The world’s manufacturing labour market is transforming. The workforce is aging and women and minorities are starting to increase their share of the workforce. Manufacturing businesses need to introduce new strategies to attract and retain the next generation of talent in order to remain successful.
Global market risks and opportunities.
The UK is facing a future away from the European single market and needs to begin forming trade partnerships with the rest of the world in order for the manufacturing sector to thrive. At the same time, businesses are still battling cheaper labour markets and steel prices in countries such as China, and fighting to retain its position as a global economic force. There are risks and opportunities presented by evolving global markets, but businesses need to understand what these are, and what impact they will have, if they are to enjoy growth.
The ever changing regulatory requirements are making it increasingly difficult and expensive for manufacturers to succeed globally, affecting employees, customers and taxpayers. This makes it even more important for manufacturing businesses to have agile and flexible business models which enable them to react quickly to regulatory changes.
The opportunities and threats of technology.
Connected devices and integrated systems are key to the success of Industry 4.0, but as manufacturing organisations start to collect, store, and use more business critical data, they become more vulnerable to attacks on their IP. Any investment in new technology must be made with additional investments in security and data protection for businesses to take advantage of technology opportunities.
The importance of keeping abreast of megatrends is highlighted by Rolls Royce and its servitization journey. Over fifty years ago the business stopped selling aero engines as individual products and instead began to charge customers for the power that the engines delivered. The customer started to pay for the outcome of the product and Rolls-Royce provided all of the support and maintenance to ensure that its aero engine continues to deliver this power, whilst retaining ownership of the engine itself.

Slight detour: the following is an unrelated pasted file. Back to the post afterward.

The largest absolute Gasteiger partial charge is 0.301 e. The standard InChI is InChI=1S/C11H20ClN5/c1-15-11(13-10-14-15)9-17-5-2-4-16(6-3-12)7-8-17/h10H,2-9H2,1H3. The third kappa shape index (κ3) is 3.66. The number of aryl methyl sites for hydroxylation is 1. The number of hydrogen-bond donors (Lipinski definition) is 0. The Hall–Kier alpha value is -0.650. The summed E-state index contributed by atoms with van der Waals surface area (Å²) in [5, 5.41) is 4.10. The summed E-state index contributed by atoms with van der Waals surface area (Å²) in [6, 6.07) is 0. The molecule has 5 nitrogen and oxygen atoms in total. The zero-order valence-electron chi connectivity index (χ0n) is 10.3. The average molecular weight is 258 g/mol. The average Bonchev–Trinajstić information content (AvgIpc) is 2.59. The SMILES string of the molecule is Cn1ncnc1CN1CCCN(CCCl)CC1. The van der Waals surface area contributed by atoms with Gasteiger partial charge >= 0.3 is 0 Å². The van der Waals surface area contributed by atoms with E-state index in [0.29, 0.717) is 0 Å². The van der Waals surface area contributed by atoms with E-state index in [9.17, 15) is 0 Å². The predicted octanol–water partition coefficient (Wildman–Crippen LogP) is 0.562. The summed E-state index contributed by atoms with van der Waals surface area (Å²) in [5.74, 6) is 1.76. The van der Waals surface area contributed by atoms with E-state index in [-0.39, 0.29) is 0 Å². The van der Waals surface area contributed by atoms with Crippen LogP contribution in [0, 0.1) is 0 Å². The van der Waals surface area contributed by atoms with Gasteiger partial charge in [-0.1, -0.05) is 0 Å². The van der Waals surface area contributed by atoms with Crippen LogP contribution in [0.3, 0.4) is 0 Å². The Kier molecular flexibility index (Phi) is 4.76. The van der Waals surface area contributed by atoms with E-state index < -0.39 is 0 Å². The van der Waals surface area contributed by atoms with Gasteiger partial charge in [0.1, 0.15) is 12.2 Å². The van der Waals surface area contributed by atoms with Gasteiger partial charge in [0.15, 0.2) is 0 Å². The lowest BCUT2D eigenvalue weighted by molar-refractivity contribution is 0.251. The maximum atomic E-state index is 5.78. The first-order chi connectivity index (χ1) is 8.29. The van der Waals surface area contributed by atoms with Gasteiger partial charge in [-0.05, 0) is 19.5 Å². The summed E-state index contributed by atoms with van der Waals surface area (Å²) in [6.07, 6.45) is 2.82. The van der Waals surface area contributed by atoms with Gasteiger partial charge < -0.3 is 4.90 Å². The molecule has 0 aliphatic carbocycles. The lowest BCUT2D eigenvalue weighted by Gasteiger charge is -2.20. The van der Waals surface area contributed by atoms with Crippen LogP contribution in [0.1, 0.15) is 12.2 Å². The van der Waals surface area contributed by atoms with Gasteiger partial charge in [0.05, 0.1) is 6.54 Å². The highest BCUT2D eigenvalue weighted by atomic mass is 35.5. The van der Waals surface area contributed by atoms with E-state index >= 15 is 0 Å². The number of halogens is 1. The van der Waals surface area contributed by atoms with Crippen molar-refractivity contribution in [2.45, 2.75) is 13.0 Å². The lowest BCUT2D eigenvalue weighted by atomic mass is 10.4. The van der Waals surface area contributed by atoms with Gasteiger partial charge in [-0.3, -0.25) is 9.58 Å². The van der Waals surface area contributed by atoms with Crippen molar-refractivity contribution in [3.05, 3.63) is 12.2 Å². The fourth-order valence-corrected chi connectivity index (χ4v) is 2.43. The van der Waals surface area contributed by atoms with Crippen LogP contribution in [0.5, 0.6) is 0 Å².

This strategy, today known as servitization, has become hugely successful because it aligns the interests of customers and the supplier. Previously Rolls-Royce earned money through time and materials, selling and repairing engines. Typically, the worse the engine was, the more maintenance it required, and the more money Rolls-Royce would make. But customers do not want unreliable engines that are always going off for repair, they want reliable products which allow their aircraft to perform to their maximum potential, a demand that Rolls Royce responded to through servitization.
Servitization was recently cited as a megatrend to affect manufacturing, but Rolls Royce has already cemented its history as one of the first businesses to take advantage of this trend. As a result, the company has trademarked its “power by the hour” strapline, and has continually been looking at ways to continue to advance its servitization strategy, while other businesses begin to take the first steps on their own servitization journeys, fifty years later.
Make analysing Megatrends part of your review.
This will allow you to follow the impact of these trends closely and early on to see if their impact is accelerating or shrinking before you commit to any action. Keep an eye on what the big consultancies such as PwC, McKinsey, and Ernst and Young have to say about megatrends.
Don't try and keep up with every one
Focus on trends that are relevant to your business, your customers, your supply chain and the markets that you serve. Weigh up the opportunities of megatrends against the threats to make an informed decision on whether or not to take action.
Identify your own megatrends.
Keep an eye on what your competitors and adjacent sectors are doing to see if you can identify a new industry trend early on. This way, you can start to embrace a new trend early and take advantage of opportunities before it becomes a bandwagon for jumping on, setting your business up as an industry leader.